Urenco is seeking 50% U.S. market share
Louisiana Energy Services (LES) surprised just about everyone with an announcement Friday Nov 21 that it plans to double to the size of the National Enrichment Facility now under construction in Eunice, NM, which is in the far southeast corner of the state.
LES said it will pursue expansion of the National Enrichment Facility from its current planned size of 3 million separative work units (SWU) to 5.9 million SWU. As currently configured, the National Enrichment Facility will provide the equivalent of 25% of the total US nuclear reactor fuel demand. By doubling its capacity, the facility could reach as much as 50% of the U.S. market for enriched uranium for civilian nuclear power plants by 2015.
LES President and CEO Reinhard Hinterreither said in a press release . . .
"LES began examining the business case to pursue an expansion of its plant in Lea County several months ago. That business case depends on several factors: commitments from utility customers, availability of investment capital, long term stability of the US enrichment market, community support, and rests on the approval of state and federal regulatory agencies and the Urenco Board."
Expansion requires a new round of permits
Local media coverage in New Mexico indicates that construction expenditures to date total $471 million with another $100 million to be spent by the end of December.
Expansion of the facility will require an application to the NRC for a change to its license and a new round of public hearings. NRC spokesman Scott Burnell told the Hobbs, NM, Daily Sun the agency has not yet received the application though they are expecting it.
New Mexico Environmental Department Secretary Ron Curry told the newspaper the expansion will require the plant to update its water quality permit. Environmental groups in New Mexico are challenging the current permit in court after exhausting administrative appeals. It is likely they will continue their protests with the new one once it is filed with state regulators.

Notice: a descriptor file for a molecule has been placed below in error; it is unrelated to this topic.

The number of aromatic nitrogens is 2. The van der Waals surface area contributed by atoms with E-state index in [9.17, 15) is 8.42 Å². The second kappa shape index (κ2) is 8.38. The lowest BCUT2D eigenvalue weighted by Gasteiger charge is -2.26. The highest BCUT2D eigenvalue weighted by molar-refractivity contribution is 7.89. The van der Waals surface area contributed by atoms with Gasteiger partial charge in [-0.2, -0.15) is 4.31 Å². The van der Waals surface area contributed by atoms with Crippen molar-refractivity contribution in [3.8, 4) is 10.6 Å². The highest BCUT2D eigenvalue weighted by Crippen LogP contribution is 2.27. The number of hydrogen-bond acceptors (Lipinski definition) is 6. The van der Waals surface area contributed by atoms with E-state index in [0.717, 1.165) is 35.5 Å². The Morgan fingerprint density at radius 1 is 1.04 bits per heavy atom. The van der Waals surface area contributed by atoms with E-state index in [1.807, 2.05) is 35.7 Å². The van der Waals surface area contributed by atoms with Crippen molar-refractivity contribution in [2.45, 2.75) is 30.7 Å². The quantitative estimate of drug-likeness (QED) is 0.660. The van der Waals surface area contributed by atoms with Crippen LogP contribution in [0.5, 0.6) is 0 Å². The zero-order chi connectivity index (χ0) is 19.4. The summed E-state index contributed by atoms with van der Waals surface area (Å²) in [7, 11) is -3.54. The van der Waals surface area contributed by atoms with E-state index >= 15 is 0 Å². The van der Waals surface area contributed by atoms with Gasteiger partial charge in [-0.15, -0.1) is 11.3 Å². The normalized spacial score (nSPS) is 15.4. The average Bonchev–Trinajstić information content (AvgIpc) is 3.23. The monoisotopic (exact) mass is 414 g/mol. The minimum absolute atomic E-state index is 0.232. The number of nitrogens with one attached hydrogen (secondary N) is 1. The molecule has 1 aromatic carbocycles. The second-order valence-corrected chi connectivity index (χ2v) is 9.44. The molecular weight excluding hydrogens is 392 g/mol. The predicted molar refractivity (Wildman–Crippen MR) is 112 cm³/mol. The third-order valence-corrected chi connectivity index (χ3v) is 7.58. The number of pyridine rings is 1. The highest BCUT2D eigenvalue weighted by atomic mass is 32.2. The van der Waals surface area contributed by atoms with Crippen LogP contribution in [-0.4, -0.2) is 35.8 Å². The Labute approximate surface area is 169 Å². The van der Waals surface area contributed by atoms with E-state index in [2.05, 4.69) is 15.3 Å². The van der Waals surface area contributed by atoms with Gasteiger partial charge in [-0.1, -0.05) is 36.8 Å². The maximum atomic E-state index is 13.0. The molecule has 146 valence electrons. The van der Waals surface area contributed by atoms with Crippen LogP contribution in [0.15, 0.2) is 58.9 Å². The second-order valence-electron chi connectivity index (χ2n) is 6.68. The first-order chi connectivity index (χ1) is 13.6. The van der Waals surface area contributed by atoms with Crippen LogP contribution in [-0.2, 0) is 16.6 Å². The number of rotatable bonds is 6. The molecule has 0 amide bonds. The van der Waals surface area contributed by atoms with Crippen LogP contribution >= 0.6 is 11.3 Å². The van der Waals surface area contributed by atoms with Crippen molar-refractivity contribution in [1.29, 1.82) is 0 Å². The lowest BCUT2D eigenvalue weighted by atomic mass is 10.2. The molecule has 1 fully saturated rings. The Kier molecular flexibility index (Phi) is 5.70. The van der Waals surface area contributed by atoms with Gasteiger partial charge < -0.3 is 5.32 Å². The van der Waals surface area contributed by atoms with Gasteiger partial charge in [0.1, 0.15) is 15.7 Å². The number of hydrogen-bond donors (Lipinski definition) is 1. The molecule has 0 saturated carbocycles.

LES move changes the competitive landscape
The expansion of the plant comes at a time when three other uranium enrichment plants are being planned to serve North American nuclear energy markets. These plants include USEC in Ohio, Areva in Idaho, and General Electric in North Carolina.
Unlike USEC and Areva, LES did not apply for federal loan guarantees to boost its ability to attract capital. Urenco is reportedly funding much of the construction with its own funds. Areva is an investor in Europe in Urenco.
The move may be seen as a pre-emptive action to force one or more of the other planned projects to be put on the shelf due to the difficulty of getting financing in the current economic downturn.
USEC has been having trouble raising capital, but announced earlier this month it would proceed with the first $1 billion in capital spending to build the $3.5 billion plant in southern Ohio.
However, Areva is a state-owned corporation funded by the French goverment and is likely to proceed with its $2.4 billion Eagle Rock uranium enrichment plant in Idaho regardless of the condition of capital markets.
General Electric is further behind the other three firms with near-term plans to build a test loop for its new laser enrichment process in Wilmington, NC. The firm claims it will build a full-scale plant and have it operational by 2012.
# # #